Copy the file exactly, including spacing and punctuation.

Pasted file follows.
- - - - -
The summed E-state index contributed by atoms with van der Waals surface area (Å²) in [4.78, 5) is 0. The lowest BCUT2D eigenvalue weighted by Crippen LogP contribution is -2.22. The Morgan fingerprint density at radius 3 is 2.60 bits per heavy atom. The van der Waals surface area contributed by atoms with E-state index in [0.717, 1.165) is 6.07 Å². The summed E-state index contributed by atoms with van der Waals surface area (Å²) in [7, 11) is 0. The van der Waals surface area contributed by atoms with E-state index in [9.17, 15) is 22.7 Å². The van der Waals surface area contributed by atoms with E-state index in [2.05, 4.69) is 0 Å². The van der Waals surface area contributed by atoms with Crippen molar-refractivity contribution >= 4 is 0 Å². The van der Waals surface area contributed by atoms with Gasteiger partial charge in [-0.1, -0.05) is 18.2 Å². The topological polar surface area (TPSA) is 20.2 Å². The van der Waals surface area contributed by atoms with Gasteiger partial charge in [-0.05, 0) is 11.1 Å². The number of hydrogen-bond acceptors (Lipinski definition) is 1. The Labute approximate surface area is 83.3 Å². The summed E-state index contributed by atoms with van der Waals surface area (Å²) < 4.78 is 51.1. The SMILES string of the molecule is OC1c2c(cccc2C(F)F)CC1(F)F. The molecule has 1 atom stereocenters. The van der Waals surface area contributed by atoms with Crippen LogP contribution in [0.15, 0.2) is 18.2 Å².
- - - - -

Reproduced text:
The summed E-state index contributed by atoms with van der Waals surface area (Å²) in [4.78, 5) is 0. The lowest BCUT2D eigenvalue weighted by Crippen LogP contribution is -2.22. The Morgan fingerprint density at radius 3 is 2.60 bits per heavy atom. The van der Waals surface area contributed by atoms with E-state index in [0.717, 1.165) is 6.07 Å². The summed E-state index contributed by atoms with van der Waals surface area (Å²) in [7, 11) is 0. The van der Waals surface area contributed by atoms with E-state index in [9.17, 15) is 22.7 Å². The van der Waals surface area contributed by atoms with E-state index in [2.05, 4.69) is 0 Å². The van der Waals surface area contributed by atoms with Crippen molar-refractivity contribution >= 4 is 0 Å². The van der Waals surface area contributed by atoms with Gasteiger partial charge in [-0.1, -0.05) is 18.2 Å². The topological polar surface area (TPSA) is 20.2 Å². The van der Waals surface area contributed by atoms with Gasteiger partial charge in [-0.05, 0) is 11.1 Å². The number of hydrogen-bond acceptors (Lipinski definition) is 1. The Labute approximate surface area is 83.3 Å². The summed E-state index contributed by atoms with van der Waals surface area (Å²) < 4.78 is 51.1. The SMILES string of the molecule is OC1c2c(cccc2C(F)F)CC1(F)F. The molecule has 1 atom stereocenters. The van der Waals surface area contributed by atoms with Crippen LogP contribution in [0.15, 0.2) is 18.2 Å².